Text began to assume prominence in Morgan's later works, the inscriptions no longer simply annotating the images-rather the images became shorthand illustrations of the text. Two large, complex, and highly saturated double-sided compositions on window shades-Book of Revelation, measuring 3 by 4 feet, and The Revelation of Saint John the Divine, measuring 4 by 7 feet-epitomize this period. Undoubtedly, these two masterworks are the crowning achievement of Morgan's career as an artist. These "charters," as she referred to them, dared to copy out and illustrate most of, if not the entire text, of the Book of Revelation, the central thesis of her mission. They were meant as teaching aids. Several tiers of intertwined text, complete with chapter headings, are interspersed with small, tightly drawn images-a medley of miniature motifs found repeatedly in the larger body of her work. Smaller charters most likely number fewer than a dozen and contain only portions of this last book of the Scriptures, but they are composed in a similar fashion and are no less sensational.

In the late works in which text predominates, lines and splashes of color are sometimes added between rows of written text and between individual words, demonstrating a consuming need to fill empty space. Sentences and phrases generally wrap around the illustrations in columns, but in many cases words are interrupted by images, as though in her great haste to commit her thoughts to paper she could not be hindered by the composition. Conceivably, Morgan's most enchanting works, both in design and content, are the six known "alphabet" compositions-four of which are devoid of any imagery-which consist of original verses beginning with each letter of the alphabet. Between tight bands of script on horizontal sheets of paper, she freely applied dots and dashes of color to create a lyrical waltz dancing across the page. These alphabet poems provide a rewarding glimpse into the artist's thought process, as they ramble on in a disjointed fashion much like her verbal preaching.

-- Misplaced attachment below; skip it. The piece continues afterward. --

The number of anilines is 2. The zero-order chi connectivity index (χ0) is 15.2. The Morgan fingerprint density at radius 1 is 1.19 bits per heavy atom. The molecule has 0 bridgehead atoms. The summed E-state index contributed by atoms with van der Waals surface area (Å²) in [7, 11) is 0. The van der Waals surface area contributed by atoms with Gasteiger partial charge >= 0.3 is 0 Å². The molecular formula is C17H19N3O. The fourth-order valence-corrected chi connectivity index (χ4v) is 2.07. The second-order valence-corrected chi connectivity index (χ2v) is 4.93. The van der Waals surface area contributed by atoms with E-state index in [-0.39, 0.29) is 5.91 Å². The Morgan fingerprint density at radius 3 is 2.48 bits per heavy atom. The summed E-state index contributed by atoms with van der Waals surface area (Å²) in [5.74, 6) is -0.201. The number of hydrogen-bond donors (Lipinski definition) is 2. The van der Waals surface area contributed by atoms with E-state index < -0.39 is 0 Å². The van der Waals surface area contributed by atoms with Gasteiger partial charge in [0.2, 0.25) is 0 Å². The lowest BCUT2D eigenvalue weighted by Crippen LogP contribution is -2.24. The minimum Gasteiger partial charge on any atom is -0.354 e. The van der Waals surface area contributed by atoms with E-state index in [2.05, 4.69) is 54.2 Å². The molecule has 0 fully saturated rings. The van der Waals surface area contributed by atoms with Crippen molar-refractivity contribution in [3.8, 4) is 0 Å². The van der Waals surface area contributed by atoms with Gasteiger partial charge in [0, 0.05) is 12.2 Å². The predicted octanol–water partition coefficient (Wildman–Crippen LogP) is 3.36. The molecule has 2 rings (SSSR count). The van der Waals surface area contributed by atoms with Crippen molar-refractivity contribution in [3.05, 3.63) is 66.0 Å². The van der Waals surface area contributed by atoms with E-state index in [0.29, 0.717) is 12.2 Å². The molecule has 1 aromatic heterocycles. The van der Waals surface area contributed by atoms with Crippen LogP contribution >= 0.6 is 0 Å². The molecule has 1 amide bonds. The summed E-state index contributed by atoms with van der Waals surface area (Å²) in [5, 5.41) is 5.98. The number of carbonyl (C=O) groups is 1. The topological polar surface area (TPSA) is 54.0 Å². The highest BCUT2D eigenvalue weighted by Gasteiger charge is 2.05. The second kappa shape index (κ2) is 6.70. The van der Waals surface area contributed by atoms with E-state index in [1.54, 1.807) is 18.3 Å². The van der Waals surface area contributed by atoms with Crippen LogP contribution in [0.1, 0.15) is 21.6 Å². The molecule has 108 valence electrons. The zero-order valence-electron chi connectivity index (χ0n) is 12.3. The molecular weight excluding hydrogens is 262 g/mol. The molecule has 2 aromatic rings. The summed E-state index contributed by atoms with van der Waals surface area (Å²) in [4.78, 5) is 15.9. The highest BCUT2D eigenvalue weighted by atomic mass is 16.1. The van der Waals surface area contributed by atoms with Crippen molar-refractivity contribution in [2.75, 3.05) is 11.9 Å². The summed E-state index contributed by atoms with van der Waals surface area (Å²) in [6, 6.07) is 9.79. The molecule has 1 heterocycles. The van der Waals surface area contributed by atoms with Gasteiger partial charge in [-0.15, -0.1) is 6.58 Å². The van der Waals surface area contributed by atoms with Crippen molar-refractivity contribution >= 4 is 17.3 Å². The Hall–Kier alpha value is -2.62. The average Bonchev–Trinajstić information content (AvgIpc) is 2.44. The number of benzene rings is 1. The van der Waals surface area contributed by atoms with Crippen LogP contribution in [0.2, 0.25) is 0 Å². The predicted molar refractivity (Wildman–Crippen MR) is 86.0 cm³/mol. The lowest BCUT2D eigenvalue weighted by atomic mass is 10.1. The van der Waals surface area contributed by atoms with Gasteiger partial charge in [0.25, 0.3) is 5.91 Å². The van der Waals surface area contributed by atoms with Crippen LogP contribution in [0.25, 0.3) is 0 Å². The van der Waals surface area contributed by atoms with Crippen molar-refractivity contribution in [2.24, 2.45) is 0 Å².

From the scores of people who knew the artist in the 1960s and 1970s, and from this writer's own experiences, it is safe to say that Sister Gertrude Morgan was a truly charismatic individual. Those who met her agree that they were in the presence of someone special. Her gravely, alto voice was strong and commanding, her body frame solid, her countenance stern and determined. She wouldn't just preach or sing the gospel, she would shout the gospel. She was strong willed, not afraid to stand up to the devil of her religion. Upon examination of her life, it is absolutely clear that she was a person of dogged focus and remarkable direction. For Sister Morgan, working for her Lord Jesus and His teachings was a full-time commitment-it occupied her twenty-four hours a day, seven days a week: "I been laboring on hedge and highroad trying to get people to get on that clean train for Jesus; I got a lot of people whose cases I'm praying on and sometimes it just gets me all wore out, but you know, you got to swing, you got to push to keep out the devil." (right: Sister Gertrude Morgan (American, 1900-1980); there's a Bright crown Waitang for me; n.d.; acrylic and/or tempera, pencil, and ballpoint ink on wood panel; 14 7/8 x 22 inches; Collection of Siri von Reis. Inscription: Sing there's a Bright crown / Waitang for me Repeat 3 times / in the new Jerusalem / Rev. 21 / Sister Gertrude MORGAN)

Sister Gertrude Morgan rose from a life of obscurity and disadvantage to touch many people's lives. Her later life's mission was to celebrate the teachings of Jesus Christ. She dutifully served him through personal sacrifice, committed to warning people of the presence of sin and evil and imploring them to push it from their lives. Her artwork and musical performances were the tools she chose to fulfill that heavenly calling. The message constitutes her legacy, and the world is a richer place for her presence. Even today, the body of work Sister Gertrude Morgan created continues to carry out her exalted mission.